The use of an injectable implant material appears effective and well tolerated by patients undergoing facial soft tissue augmentation, and patient satisfaction with treatment is high, according to an article in the July/August issue of The Archives of Facial Plastic Surgery, one of the JAMA/Archives journals.
According to information in the article, plastic and reconstructive surgery is among several clinical indications for soft tissue augmentation. According to the article, all the components of this material have been extensively used in implants and drug delivery systems, and its biocompatibility has been tested extensively in preclinical studies.
Thomas L. Tzikas, M.D., who is in private practice in Delray Beach, Fla., evaluated the clinical efficacy and patient satisfaction of a new product developed for soft tissue augmentation (Radiance FN). Dr. Tzikas studied 90 patients, aged 25 to 85, who underwent soft tissue injections with the product. The primary areas treated were lips, nasolabial (nose and upper lip) folds, glabellar rhytids (skin wrinkles in the area between the eyebrows), marionette lines (lines at the corner of the mouth), prejowl depressions, acne scars, and surgical soft tissue defects. Patients were surveyed after treatment and for up to six months for pain, ecchymosis (skin discoloration caused by the escape of blood into the tissues from ruptured blood vessels), skin erythema (redness resulting from inflammation), nodules (small lumps, swelling, or collection of tissue), softness, appearance, and satisfaction.
Researchers identify cause of hereditary skeletal muscle disorder
22.02.2017 | Klinikum der Universität München
Second cause of hidden hearing loss identified
20.02.2017 | Michigan Medicine - University of Michigan
Cells need to repair damaged DNA in our genes to prevent the development of cancer and other diseases. Our cells therefore activate and send “repair-proteins”...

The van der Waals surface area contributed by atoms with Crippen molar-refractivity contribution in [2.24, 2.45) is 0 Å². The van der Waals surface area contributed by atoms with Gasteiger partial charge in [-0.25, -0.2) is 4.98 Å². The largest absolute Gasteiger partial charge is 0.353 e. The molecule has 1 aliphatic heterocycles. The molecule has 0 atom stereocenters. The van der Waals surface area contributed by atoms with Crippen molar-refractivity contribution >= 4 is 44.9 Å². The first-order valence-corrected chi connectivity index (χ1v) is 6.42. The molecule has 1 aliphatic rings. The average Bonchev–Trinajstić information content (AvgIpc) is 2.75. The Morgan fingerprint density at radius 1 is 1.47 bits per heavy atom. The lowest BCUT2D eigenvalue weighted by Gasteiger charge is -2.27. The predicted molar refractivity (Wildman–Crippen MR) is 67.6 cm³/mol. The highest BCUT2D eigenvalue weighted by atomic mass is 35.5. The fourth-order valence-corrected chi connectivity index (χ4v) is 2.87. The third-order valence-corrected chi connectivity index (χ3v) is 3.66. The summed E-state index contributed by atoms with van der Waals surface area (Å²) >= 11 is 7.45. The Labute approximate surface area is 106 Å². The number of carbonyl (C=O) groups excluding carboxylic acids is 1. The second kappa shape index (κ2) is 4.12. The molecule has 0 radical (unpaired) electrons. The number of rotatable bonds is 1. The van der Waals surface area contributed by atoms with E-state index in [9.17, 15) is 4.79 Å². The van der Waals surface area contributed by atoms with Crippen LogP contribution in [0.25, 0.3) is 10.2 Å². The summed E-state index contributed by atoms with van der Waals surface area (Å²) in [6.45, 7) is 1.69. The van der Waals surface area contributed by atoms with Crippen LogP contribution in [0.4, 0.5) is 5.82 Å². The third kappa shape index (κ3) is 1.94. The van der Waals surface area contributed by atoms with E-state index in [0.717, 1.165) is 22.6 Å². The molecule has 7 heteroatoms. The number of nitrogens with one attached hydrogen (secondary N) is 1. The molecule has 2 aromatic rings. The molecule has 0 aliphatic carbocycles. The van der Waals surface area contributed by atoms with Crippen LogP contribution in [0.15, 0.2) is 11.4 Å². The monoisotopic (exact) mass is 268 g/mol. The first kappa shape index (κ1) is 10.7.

The Fraunhofer IWS Dresden and Technische Universität Dresden inaugurated their jointly operated Center for Additive Manufacturing Dresden (AMCD) with a festive ceremony on February 7, 2017. Scientists from various disciplines perform research on materials, additive manufacturing processes and innovative technologies, which build up components in a layer by layer process. This technology opens up new horizons for component design and combinations of functions. For example during fabrication, electrical conductors and sensors are already able to be additively manufactured into components. They provide information about stress conditions of a product during operation.
The 3D-printing technology, or additive manufacturing as it is often called, has long made the step out of scientific research laboratories into industrial...
Nature does amazing things with limited design materials. Grass, for example, can support its own weight, resist strong wind loads, and recover after being...
Nanometer-scale magnetic perforated grids could create new possibilities for computing. Together with international colleagues, scientists from the Helmholtz Zentrum Dresden-Rossendorf (HZDR) have shown how a cobalt grid can be reliably programmed at room temperature. In addition they discovered that for every hole ("antidot") three magnetic states can be configured. The results have been published in the journal "Scientific Reports".
Physicist Dr. Rantej Bali from the HZDR, together with scientists from Singapore and Australia, designed a special grid structure in a thin layer of cobalt in...
13.02.2017 | Event News
10.02.2017 | Event News
09.02.2017 | Event News
22.02.2017 | Power and Electrical Engineering
22.02.2017 | Life Sciences
22.02.2017 | Physics and Astronomy